United States General Accounting Office GAO Testimony Before the Subcommittee on Tactical Air and Land Forces, Committee on Armed Services, House of Representatives For Release on Delivery Expected at 2:00 p.m. EST Wednesday, April 2, 2003 TACTICAL AIRCRAFT Status of the F/A-22 Program Statement of Allen Li, Director Acquisition and Sourcing Management GAO-03-603T April 2, 2003 TACTICAL AIRCRAFT Status of the F/A-22 Program Highlights of GAO-03-603T, a testimony before the Subcommittee on Tactical Air and Land Forces, House Committee on Armed Services The Air Force is developing the In the past several years, we have reported on a range of problems affecting F/A-22 aircraft to replace its fleet of the development of F/A-22. Specifically: F-15 air superiority aircraft. The F/A-22 is designed to be superior to • F/A-22 estimated performance in the areas of supercruise, acceleration, the F-15 by being capable of flying maneuverability, radar observability, combat radius, and range in at higher speeds for longer distances, less detectable, and able searching targets have so far been met or exceeded. However, problems to provide the pilot with have surfaced related to overheating during high-speed flight-testing, substantially improved awareness reliability, avionics that perform radar, communication, navigation, of the surrounding situation. identification and electronic warfare functions as well as excess movement of the vertical tails. Modifications are being made to some The National Defense test aircraft to address some of these problems. For now, however, Authorization Act for Fiscal Year testing in some areas is restricted. 1998 requires us to annually assess the F/A-22 development program • Each year since 1998, we have reported that assembly of the test aircraft and determine whether the was requiring more time than planned and that this was causing the test program is meeting key aircraft to be delivered late to the test center for flight-testing. We have performance, schedule, and cost goals. We have issued six of these also reported annually since 2000 that flight-test program efficiency—the annual reports to Congress. We amount of flight-testing accomplished—has been less than planned. have also reported on F/A-22 production program costs over the • Cost increases have plagued the F/A-22 program since development last 3 years. Most recently, we began in 1991. Since 1997, the Air Force’s estimated cost to develop the reported on F/A-22 production and F/A-22 has increased by $3.2 billion bringing the total estimate to $21.9 development in February and billion. In addition, over the last 6 years, DOD has identified about $18 March 2003 respectively. billion in estimated production cost growth bringing the total estimate to $42.2 billion---which exceeds the congressionally This testimony summarizes our work on the F/A-22 program, mandated production cost limit of $36.8 billion. Further, covering performance, cost, and modernization costs have increased dramatically in recent years. scheduling issues. Actions to offset estimated cost growth have had mixed success. These problems have dramatically affected the F/A-22 program. Cost increases, in part, have forced the Air Force to substantially decrease the number of aircraft to be purchased—from 648 to 276. Delays in testing also have significant consequences. Continuing to acquire aircraft before GAO is not making adequate testing is a high-risk strategy that could serve to further increase recommendations in this production costs. testimony. However, recommendations in several prior GAO reports have stressed the Moreover, F/A-22 problems have limited DOD’s ability to upgrade its aging need for the Air Force to not tactical aircraft fleet. If the F/A-22 program had met its original goals, the increase annual production rates Air Force could have been replacing older aircraft with F/A-22 aircraft over 7 until greater knowledge is achieved years ago. Now, however, it will not begin replacing aircraft until late 2005 through the completion of testing. at the earliest. The rate of replenishment will be substantially lower, due to the decrease in the number of new aircraft to be purchased. As a result, www.gao.gov/cgi-bin/getrpt?GAO-03-603T. DOD will have to continue to use tactical aircraft that contribute to To view the full testimony, click on the link increased operating and support costs and it will have to wait longer than above. anticipated to have access to the advanced capabilities to be offered by the For more information, contact Allen Li at (202) 512-4841 or Lia@gao.gov. F/A-22. Chairman Weldon, Ranking Member Abercrombie, and Members of the Subcommittee: I am pleased to be here today to discuss our work on the F/A-22 development and production programs. Today’s hearing occurs at a critical time—with the Department of Defense (DOD) conducting operations overseas while seeking to respond to changes in security threats and still meeting the challenge of transforming the military. DOD is spending an average of $150 billion annually on acquisition to support its current missions and to invest in future capabilities. The magnitude of this investment, combined with fiscal pressures across the government and the public’s growing expectations for demonstrable results, clearly requires DOD to be as efficient and effective as possible in obtaining new weapons systems. The F/A-22 Raptor, designed to be superior to any known or projected adversary aircraft, is a key component in DOD’s modernization strategy as it is designed to replace the F-15 fighter. As you know, the Air Force started developing the F/A-22 in 1991. While it plans to complete development in July 2004, important operational test and evaluation activities have yet to be completed. Low-rate production was approved in August 2001, and the Air Force plans to procure a minimum of 276 aircraft for $42.2 billion. As requested, I will discuss our past and recent findings related to the F/A- 22 program. Specifically, I will highlight the Air Force’s progress in (1) addressing performance issues and the status of actions to address them, (2) resolving delays in flight-testing and (3) dealing with cost growth. I will also identify risks in the Air Force’s acquisition plan. Problems in these areas have dramatically affected the program. For example, cost increases have been a factor in the Air Force substantially decreasing the number of aircraft to be purchased—from 648 to 276. Performance problems, which are now being addressed, have limited the Air Force’s ability to test the aircraft. Delays in testing have significant consequences. Continuing to acquire aircraft before adequate testing is a high-risk strategy that could serve to further increase production costs. Together, these problems have rippling effects on DOD’s ability to upgrade its aging tactical aircraft fleet. If the F/A-22 program had met its original goals, the Air Force could have been replacing older aircraft with F/A-22 aircraft over 7 years ago. Now, however, it will not begin replacing aircraft until late 2005 at the earliest. Moreover, the rate of replenishment will be substantially lower, due to the decrease in the number of new aircraft to Page 1 GAO-03-603T Status of the F/A-22 Program be purchased. As a result, DOD will have to continue to use tactical aircraft that contribute to increased operating and support costs and it will have to wait longer than anticipated to have access to the advanced capabilities offered by the F/A-22. The Air Force is developing the F/A-221 aircraft to replace its fleet of F-15 Background air superiority aircraft. The F/A-22 is designed to be superior to the F-15 by being capable of flying at higher speeds for longer distances, less detectable, and able to provide the pilot with substantially improved awareness of the surrounding situation. The National Defense Authorization Act for Fiscal Year 19982 requires us to annually assess the F/A-22 development program and determine whether the program is meeting key performance, schedule, and cost goals. We have issued six of these annual reports to Congress. We have also reported on F/A-22 production program costs over the last 3 years. Most recently, we reported on F/A-22 production and development in February and March 2003, respectively.3 Following a history of increasing cost estimates to complete the development phase of the F/A-22 program, the National Defense Authorization Act for Fiscal Year 1998 established a cost limitation for both the development and production programs.4 Subsequently, the National Defense Authorization Act for Fiscal Year 2002 eliminated the cost limitation for the development program but left the cost limit for production in place.5 The production program is now limited to $36.8 1 “F/A” stands for fighter/attack aircraft. The Air Force changed the designation from F-22 to F/A-22 in September 2002 to reflect the aircraft’s air-to-surface attack capability. 2 P.L. 105-85, section 217, Nov. 18, 1997. 3 See U.S. General Accounting Office, Tactical Aircraft: DOD Needs to Better Inform Congress about Implications of Continuing F/A-22 Cost Growth, GAO-03-280 (Washington D.C.: Feb. 28, 2003) and Tactical Aircraft: DOD Should Reconsider Decision to Increase F/A-22 Production Rates While Development Risks Continue, GAO-03-431 (Washington, D.C.: Mar. 14, 2003). 4 P.L. 105-85, section 217, Nov. 18, 1997. 5 P.L. 107-107, section 213, Dec. 28, 2001. Page 2 GAO-03-603T Status of the F/A-22 Program billion.6 The current cost estimate of the development program is $21.9 billion. In the past several years, we have reported on a range of performance Performance Issues issues that have arisen during the development of the F/A-22. F/A-22 estimated performance in the areas of supercruise, acceleration, maneuverability, radar observability, combat radius, and radar range in searching targets have so far been met or exceeded. However, problems have surfaced related to some overheating concerns during high-speed flight-testing, reliability, avionics that perform radar, communication, navigation, identification and electronic warfare functions as well as excess movement of the vertical tails. Modifications are being made to some test aircraft to address some of these problems. For now, however, testing in some areas is restricted. In 2001, we reported on continuing increases in aircraft weight and that more frequent maintenance than planned on the aircraft was being required. We also reported on structural inadequacies in the aft (rear) fuselage and on problems with the separation of some materials within the horizontal tail section and cracking of the clear section of the canopy. In 2002, we again reported that the F/A-22’s performance could be affected by increased aircraft weight and maintenance needs as well as a potential problem with “buffeting”, or excessive movement, of the aircraft’s vertical tails. We also continued to report on problems with the separation of materials within the horizontal tail section and cracking of the clear section of the canopy. We reported last month that the F/A-22 developmental program did not meet key performance goals established for fiscal year 2002 and continues to confront numerous technical challenges, specifically: • Avionics instability: Software instability has hampered efforts to integrate advanced avionics capabilities into the F/A-22 system. Avionics control and integrated airborne electronics and sensors are designed to provide an increased awareness of the situation around the pilot. The Air Force told us avionics have failed or shut down during numerous tests of F/A-22 aircraft due to software problems. The shutdowns have occurred when the pilot attempts to use the radar, communication, navigation, identification, 6 The cost limitation, before adjustment under the act’s provisions, was $43.4 billon. Page 3 GAO-03-603T Status of the F/A-22 Program and electronic warfare systems concurrently. Although the plane can still be flown after the avionics have failed, the pilot is unable to successfully demonstrate the performance of the avionics. Therefore, the Air Force has had to extend the test program schedule. The Air Force has recognized that the avionics problems pose a high technical risk to the F/A-22 program, and in June 2002 the Air Force convened a special team to address the problem. According to the team, the unpredictable nature of the shutdowns was not surprising considering the complexity of the avionics system. The team recommended that the software be stabilized in the laboratory before releasing it to flight-testing. The team further recommended conducting a stress test on the software system architecture to reduce problems and ensure it is operating properly. The Air Force implemented these recommendations. Further, the Air Force extended the avionics schedule to accommodate avionics stability testing and it now plans to complete avionics testing in the first quarter of 2005. However, Air Force officials stated they do not yet understand the problems associated with the instability of the avionics software well enough to predict when they will be able to resolve this problem. • Vertical fin buffeting: Under some circumstances, the F/A-22 experiences violent movement, or buffeting, of the vertical fins in the tail section of the aircraft. Buffeting occurs as air, moving first over the body and the wings of the aircraft, places unequal pressures on the vertical fins and rudders. The buffeting problem has restricted the testing of aerial maneuvers of the aircraft. In addition, unless the violent movement is resolved or the fins strengthened, the fins will break over time because the pressures experienced exceed the strength limits of the fins. This could have an impact on the expected structural life of the aircraft. Lockheed Martin has developed several modifications to strengthen the vertical fins. • Overheating concerns: Overheating in the rear portions of the aircraft has significantly restricted the duration of high-speed flight-testing. As the F/A- 22 flies, heat builds up inside several areas in the rear of the aircraft. Continued exposure to high temperatures would weaken these areas. For example, a portion of the airframe that sits between the engines’ exhausts experiences the highest temperatures. This intense heat could weaken or damage the airframe. To prevent this heat buildup during flight-testing, the aircraft is restricted to flying just over 500 miles per hour, about the same Page 4 GAO-03-603T Status of the F/A-22 Program speed as a modern jet liner, and significantly below the supercruise7 requirement. Currently, the F/A-22 flies with temperature sensors in those areas of the aircraft and slows down whenever the temperature approaches a certain level. The Air Force may incorporate a modification that adds copper sheets to the rear of the aircraft to alleviate the problem. The Air Force began these modifications in January 2003 and plans to complete them by July 2003. • Horizontal tail material separations: F/A-22 aircraft have experienced separations of materials in the horizontal tail and the shaft, which allow the tail to pivot. Because the separations reduce tail strength, the Air Force restricted flight-testing of some aircraft until it had determined that this problem would not affect flight safety during testing. The Air Force and the contractor initially believed that improvements to the aircraft’s manufacturing process would solve this problem. However, the Air Force has determined that it could only solve this problem by redesigning the aircraft’s tail. The Air Force plans to conduct flight-testing of the redesigned tail between February 2004 and April 2004. • Airlift support requirements: The Air Force estimates it will not meet the F/A-22 airlift support requirement—a key performance parameter.8 The airlift support requirement is that 8 C-141 aircraft or their equivalents would be sufficient to deploy a squadron of 24 F/A-22s for 30 days without resupply. Today, the Air Force estimates that 8.8 C-141 equivalents will be necessary. • Impact of maintenance needs on performance: The F/A-22’s performance may also be affected by maintenance needs that exceed established objectives. The Air Force estimates that the F/A-22 should, at this point in its development, be able to complete 1.67 flying hours between maintenance actions and 1.95 flying hours by the end of development. However, aircraft are requiring five times the maintenance actions expected at this point in development. As of November 2002, the development test aircraft have been completing only .29 flying hours between maintenance actions. Therefore, the development test aircraft are spending more time than planned on the ground undergoing maintenance. 7 Supercruise is the aircraft’s ability to travel at high speeds for long ranges. The F/A-22’s supercruise requirement is approximately 1,000 miles per hour. 8 U.S. General Accounting Office, Tactical Aircraft: F-22 Delays Indicate Initial Production Rates Should Be Lower to Reduce Risks, GAO-02-298 (Washington, D.C.: Mar. 5, 2002). Page 5 GAO-03-603T Status of the F/A-22 Program Testing is instrumental to gauging the progress being made when an idea Flight Test Schedule or a concept is translated into an actual product that people use. DOD Delays divides testing into two categories: developmental and operational. The goal of developmental tests is to determine whether the weapon system meets the technical specifications of the contract. The goal of operational testing is to evaluate the effectiveness and suitability of the weapon system in realistic combat conditions. Operational testing is managed by different military test organizations that represent the customers, such as the combat units that will use the weapons. The results of operational tests are provided to Congress as well as the Secretary of Defense and senior service officials. Our reviews over the years have underscored the importance of not delaying tests too late in development—when it is more difficult, costly, and time consuming to fix any problems discovered. Yet, we have been reporting on delays of flight tests for the F/A-22 and that these delays have contributed to scheduling and cost problems affecting the program. F/A-22 flight-testing began in late 1997. Each year since 1998, we have reported that assembly of the test aircraft was requiring more time than planned and that this was causing the test aircraft to be delivered late to the test center for flight-testing. We have also reported annually since 2000 that the flight-test program efficiency—the amount of flight-testing accomplished—has been less than planned. In March 2003, we reported that F/A-22 flight-testing was slower than expected in 2002 in all test areas according to Office of the Secretary of Defense (OSD) testing officials. Consequently, the Air Force extended flight test schedules and reduced the number of flight tests. Many tasks originally planned for 2002 were rescheduled for 2003. Further, the Air Force now plans to conduct more developmental flight-testing concurrently with operational testing. Continuing technical problems were the primary reasons for the most recent delay in flight-testing. In addition, late delivery of development aircraft to the flight-test center continued to be a contributing problem. Late deliveries were due not only to technical problems but also to ongoing problems associated with the manufacture and assembly of development aircraft by the prime contractor. With the new schedule, the Air Force delayed the beginning of operational testing for 4 months, until the portion of developmental testing required to begin operational testing could be completed. Operational testing is now Page 6 GAO-03-603T Status of the F/A-22 Program planned to begin in August 2003. Table 1 shows the changes in key F/A-22 schedule events. Table 1: Schedule Changes for Key F/A-22 Test Program Events Revised Change in Key Events Prior Schedule Schedule months Completion of development flight testing necessary prior to operational testing Apr. 2003 Aug. 2003 4 Start of operational testing Apr. 2003 Aug. 2003 4 Completion of operational testing Dec. 2003 Jul. 2004 7 High-rate production decision Mar. 2004 Mar. 2004 0 Source: U.S. Air Force. Further, according to OSD officials involved in operational testing, there is a high risk of not completing an adequate amount of development flight- testing before operational testing is scheduled to begin. Indeed, we believe that it is unlikely that the Air Force will be able to complete all necessary avionics flight-testing prior to the planned start of operational testing. Based on F/A-22 flight test accomplishment data and current flight test plans, we project that the start of operational testing might be delayed until January 2004. As a result, operational testing could be delayed by several months beyond the current planned date of August 2003. Cost increases have plagued the F/A-22 program since it began in 1991. Cost Increases They have spurred Congress to impose spending limits and have forced the Air Force to scale back production. Nevertheless, the Air Force is still contending with cost increases in three principal areas: development, production, and modernization. Development Costs Since 1997, the Air Force’s estimated cost to develop the F/A-22 has increased by $3.2 billion. Figure 1 highlights development cost limitation and estimate increases during the past 6 years. Page 7 GAO-03-603T Status of the F/A-22 Program Figure 1: Development Cost Limitation and Estimate Increases Since 1997 Increases prior to 1998 have prompted limitations on spending from Congress. While the Air Force held the position that these limitations could be met until recently, our reviews showed that there was a potential for additional increases because of delays. Table 2 presents a time line of congressional limitations, our findings and DOD’s positions. Page 8 GAO-03-603T Status of the F/A-22 Program Table 2: Chronology of Development Cost Growth a Adjusted to reflect conferee direction and reduced effect of inflation. b Adjusted for inflation. The initial congressional limitation of $18.688 billion established in 1997 followed an Air Force team’s review of estimated development and production costs. That team concluded in 1997 that additional time would be required to complete the development program and estimated that costs would increase from $17.4 billion to $18.688 billion. The team recommended several changes to the development program’s schedule, including slower manufacturing than planned for a more efficient transition from development to low-rate initial production and an additional 12 months to complete avionics development. Page 9 GAO-03-603T Status of the F/A-22 Program The National Defense Authorization Act for Fiscal Year 1998 then established this $18.688 billion amount as a cost limitation for the development program.9 Congressional direction in fiscal year 2000 legislation shifted six production representative test aircraft to the development program and caused the cost limitation to be adjusted upward to $20.4 billion. In September 2001, DOD acknowledged that the cost to complete the development program would exceed the cost limitation by $557 million. This increase brought the development cost estimate to $21 billion. Subsequently, in December 2001, the National Defense Authorization Act for fiscal year 2002 eliminated the development cost limitation. In March 2003, we reported that the Air Force estimated that development costs had increased by $876 million, bringing total development cost to $21.9 billion. This increase was due to the technical problems and schedule delays related to avionics and vertical fin buffeting discussed earlier. Production Cost Growth Over the last 6 years, DOD has identified about $18 billion in estimated production cost growth during the course of two DOD program reviews. As a result, the estimated cost of the production program currently exceeds the congressional cost limit. The Air Force has implemented cost reduction plans designed to offset a significant amount of this estimated cost growth. But the effectiveness of these cost reduction plans has varied. During a 1997 review, the Air Force estimated cost growth of $13.1 billion.10 The major contributing factors to this cost growth were inflation, increased estimates of labor costs and materials associated with the airframe and engine, and engineering changes to the airframe and engine. These factors made up about 75 percent of the cost growth identified in 1997. In August 2001, DOD estimated an additional $5.4 billion in cost growth for the production of the F/A-22, bringing total estimated production cost to $43 billion. The major contributing factors to this cost growth were again due to increased labor costs and airframe and engine costs. These factors totaled almost 70 percent of the cost growth. According to program 9 P.L. 105-85, section 217, Nov. 18, 1997. 10 Based on a plan to procure 438 aircraft. Page 10 GAO-03-603T Status of the F/A-22 Program officials, major contractors’ and suppliers’ inability to achieve the expected reductions in labor costs throughout the building of the development and early production aircraft has been the primary reason for estimating this additional cost growth. Mixed Success With Cost The Air Force was able to implement cost reduction plans and offset cost Reduction Plans growth by nearly $2 billion in the first four production contracts awarded. As shown in table 2, the total offsets for these contracts slightly exceeded earlier projections by about $.5 million. Table 3: Comparison of Planned Versus Implemented Cost Reduction Offsets for Awarded Production Contracts (Dollars in millions) Planned Implemented Production lot offsets offsets Difference Fiscal Year 1999 (2 aircraft) $199.0 $200.5 $1.5 Fiscal Year 2000 (6 aircraft) $329.3 $336.4 $7.1 Fiscal Year 2001 (10 aircraft) $580.2 $611.1 $30.9 Fiscal Year 2002 (13 aircraft) $827.2 $788.2 $(39.0) Total $1,935.7 $1,936.2 $.5 Source: Air Force. Cost reduction plans exist but have not yet been implemented for subsequent production lots planned for fiscal years 2003 through 2010 because contracts for these production lots have not yet been awarded. If implemented successfully, the Air Force expects these cost reduction plans to achieve billions of dollars in offsets to estimated cost growth and to allow the production program to be completed within the current production cost estimate of $43 billion.11 However, this amount exceeds the production cost limit of $36.8 billion. In addition, while the Air Force has been attempting to offset costs through production improvement programs (PIP), recent funding cutbacks for PIPs may reduce their effectiveness. PIPs focus specifically on improving production processes to realize savings by using an initial government investment. The earlier the Air Force implements PIPs, the greater the impact on the cost of production. Examples of PIPs previously 11 The F/A-22 President’s budget for fiscal year 2004 would transfer $876 million in production funding to help fund estimated cost increases in development. As a result, the current production cost estimate is $42.2 billion. Page 11 GAO-03-603T Status of the F/A-22 Program implemented by the Air Force include manufacturing process improvements for avionics, improvements in fabrication and assembly processes for the airframe, and redesign of several components to enable lower production costs. As shown in figure 2, the Air Force reduced the funding available for investment in PIPs by $61 million for lot 1 and $26 million for lot 2 to cover cost growth in production lots 1 and 2.12 As a result, it is unlikely that PIPs covering these two lots will be able to offset cost growth as planned. Figure 2: Planned Versus Actual F/A-22 Production Improvement Program Investment for Production Lots 1 (Fiscal Year 2001) and 2 (Fiscal Year 2002) Figure 3 shows the remaining planned investment in PIPs through fiscal year 2006 and the $3.7 billion in estimated cost growth that can potentially be offset through fiscal year 2010 if the Air Force invests as planned in these PIPs. 12 Production lot 1 was awarded in fiscal year 2001 and production lot 2 was awarded in fiscal year 2002. Page 12 GAO-03-603T Status of the F/A-22 Program Figure 3: Planned Offsets to Cost Growth From Investing in and Implementing PIPs In the past, Congress has been concerned about the Air Force’s practice of requesting fiscal year funding for these PIPs but then using part of that funding for F/A-22 airframe cost increases. 13 Recently, Congress directed the Air Force to submit a request if it plans to use PIP funds for an alternate purpose. Modernization Cost Modernization costs have increased dramatically in recent years. In fiscal Increases year 2001, the Air Force plan was to spend a total of $166 million for upgrades to enhance the operational capabilities of the F/A-22. Currently, Air Force plans in 2004 call for spending almost $3 billion through fiscal year 2009 for modernization projects. (See fig. 4). Most of the recent increase in modernization funding is necessary to provide increased ground attack capability. Other modernization projects include upgrading avionics software, adding an improved short-range missile capability, upgrading instrumentation for testing, and incorporating a classified project. 13 Report 107-298, Nov. 19, 2001. Page 13 GAO-03-603T Status of the F/A-22 Program Figure 4: Planned Modernization Funding Increases, Fiscal Year President’s budgets for 2001-2004 Broader Effects of Cost The cost increases experienced by the F/A-22 program have, in part, Increases forced the Air Force to reduce its planned procurement over time by more than half (see fig. 5). Such a decrease, in turn, has jeopardized the Air Force’s ability to modernize its fleet of tactical aircraft. In late 2001, in the face of a significant cost overrun in the estimated cost to produce the F/A-22, the total aircraft to be produced was reduced. At the same time, DOD requested that Congress remove the production cost limit. While the congressional limit on production costs remains in effect, DOD transferred production funding to help offset $876 million in development cost growth. The net effect was another decrease in total aircraft to be produced—now estimated at 276. This reduction may have a negative effect on Air Force plans to modernize its tactical aircraft fleet. The F/A-22 is designed to be a replacement for the F-15 aircraft, but the F/A-22 quantity reductions that have occurred since 1991 tend to exacerbate the increasing trend in the average age of current Air Force fighter aircraft. In 2001, we reported that the average age of Air Force tactical fighters would continue to increase until the fleet reached an average age of 21 years in 2011. This is almost twice the average age Page 14 GAO-03-603T Status of the F/A-22 Program goal of the Air Force. Aging equipment contributes significantly to increased operating and support costs. Figure 5: Aircraft Quantity Reduction Since 1991 Despite continuing development problems and challenges, the Air Force Risks in the F/A-22 plans to continue acquiring production aircraft at increasing annual rates. Acquisition Plan For example, the Air Force plans to acquire 20 aircraft during 2003, rather than the maximum of 16 Congress allowed without DOD’s submittal of a risk assessment and certification.14 Since 2001, we have reported that this is a very risky strategy because the Air Force runs the chance of higher production costs by acquiring significant quantities of aircraft before adequate testing is complete. Late testing could identify problems requiring costly modifications to achieve satisfactory performance. As shown in figure 6, the Air Force is committed to acquiring 73 production aircraft (26 percent) before operational and development testing is complete. We believe that this is an overly optimistic strategy given the remaining F/A-22 technical problems and the current status of testing. As we have noted, acquiring aircraft before completing adequate testing to resolve significant technical problems increases the risk of costly modifications later. If F/A-22 testing schedules slip further—as we believe is likely—even more aircraft will be acquired before development 14 DOD justified this strategy in the December 2002 risk assessment and certification it submitted to Congress. Page 15 GAO-03-603T Status of the F/A-22 Program and operational testing is complete, and the risk of costly modifications will increase still more. Figure 6: Number of Production Aircraft on Contract Prior to Completion of Operational Testing The F/A-22 has the potential for being the most advanced air superiority Conclusions aircraft ever to join the Air Force’s inventory—using several advanced technologies and capabilities. But performance problems, schedule delays, and cost overruns threaten the program’s success as well as DOD’s ability to modernize its tactical aircraft fleet. Moreover, uncertainties about some of the performance capabilities have increased the risk that the Air Force will have to modify a larger quantity of aircraft after they are built. For these reasons, our recommendations have stressed the need for the Air Force to (1) avail itself of all opportunities for gaining manufacturing efficiencies during production, (2) find ways to fund cost reduction plans that require initial government investment instead of using funding to cover cost growth in earlier aircraft lots, and (3) reconsider its decision to increase the annual production rate beyond 16 until greater knowledge on any need for modifications is established through operational testing. Moreover, we have also recommended, in light of the high risk nature of the program, that Congress be informed about the amount of cost reduction plans identified to offset cost growth, the potential cost of production if cost reduction plans are not as effective as planned, or the quantity of aircraft that can be produced within the cost limit. Congress would be able to use this information to help exercise proper program oversight. Page 16 GAO-03-603T Status of the F/A-22 Program Mr. Chairman, that concludes my statement. I will be happy to respond to any questions you or other Members of the Subcommittee may have. Contacts and Acknowledgements For future questions regarding this testimony, please contact Allen Li, (202) 512-4841. Individuals making key contributions include Marvin E. Bonner, Edward Browning, Cristina Chaplain, Gary Middleton, Sameena Nooruddin, Don M. Springman, and Ralph White. (120235) Page 17 GAO-03-603T Status of the F/A-22 Program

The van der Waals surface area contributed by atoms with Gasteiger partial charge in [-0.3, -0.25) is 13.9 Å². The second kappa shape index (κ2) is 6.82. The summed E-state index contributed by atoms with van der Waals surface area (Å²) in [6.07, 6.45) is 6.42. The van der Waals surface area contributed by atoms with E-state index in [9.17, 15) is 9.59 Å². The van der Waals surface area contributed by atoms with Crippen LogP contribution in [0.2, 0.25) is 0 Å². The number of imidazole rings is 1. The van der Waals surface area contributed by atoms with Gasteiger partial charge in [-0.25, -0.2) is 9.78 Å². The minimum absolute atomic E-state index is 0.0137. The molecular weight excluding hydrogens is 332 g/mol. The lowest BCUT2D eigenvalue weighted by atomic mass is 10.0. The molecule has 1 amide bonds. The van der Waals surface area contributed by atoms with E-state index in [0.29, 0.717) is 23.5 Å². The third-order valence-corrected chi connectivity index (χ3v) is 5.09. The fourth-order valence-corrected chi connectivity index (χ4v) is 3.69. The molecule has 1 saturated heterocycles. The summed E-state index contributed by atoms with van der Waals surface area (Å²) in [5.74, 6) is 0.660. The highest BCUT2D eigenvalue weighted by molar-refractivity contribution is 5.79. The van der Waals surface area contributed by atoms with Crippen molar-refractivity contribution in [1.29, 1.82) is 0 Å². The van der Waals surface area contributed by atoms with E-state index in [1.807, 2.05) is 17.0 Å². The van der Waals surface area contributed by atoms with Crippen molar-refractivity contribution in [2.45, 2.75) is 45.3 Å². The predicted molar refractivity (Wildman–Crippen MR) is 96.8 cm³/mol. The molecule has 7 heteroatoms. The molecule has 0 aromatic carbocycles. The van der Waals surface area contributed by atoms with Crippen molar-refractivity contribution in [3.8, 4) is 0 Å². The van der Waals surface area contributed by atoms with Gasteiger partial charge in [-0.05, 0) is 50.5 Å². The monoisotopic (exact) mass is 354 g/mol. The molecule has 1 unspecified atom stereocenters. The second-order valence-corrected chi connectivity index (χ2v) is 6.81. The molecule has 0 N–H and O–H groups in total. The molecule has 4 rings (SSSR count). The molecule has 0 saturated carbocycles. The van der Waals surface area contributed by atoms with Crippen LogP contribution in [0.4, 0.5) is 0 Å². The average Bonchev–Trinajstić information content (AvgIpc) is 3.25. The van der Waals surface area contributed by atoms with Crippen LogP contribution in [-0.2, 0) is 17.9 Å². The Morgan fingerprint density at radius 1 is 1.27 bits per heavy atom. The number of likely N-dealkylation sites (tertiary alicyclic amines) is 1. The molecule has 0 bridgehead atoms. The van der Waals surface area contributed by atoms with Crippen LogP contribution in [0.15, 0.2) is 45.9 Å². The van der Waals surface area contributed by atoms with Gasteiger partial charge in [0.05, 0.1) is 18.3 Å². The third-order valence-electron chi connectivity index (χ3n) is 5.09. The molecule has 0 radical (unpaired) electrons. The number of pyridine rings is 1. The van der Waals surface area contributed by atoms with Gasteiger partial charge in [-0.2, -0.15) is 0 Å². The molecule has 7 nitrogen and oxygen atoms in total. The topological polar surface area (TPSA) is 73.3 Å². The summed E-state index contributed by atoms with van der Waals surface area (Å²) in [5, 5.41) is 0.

Tactical Aircraft: Status of the F/A-22 Program
Published by the Government Accountability Office on 2003-04-02.
Below is a raw (and likely hideous) rendition of the original report. (PDF)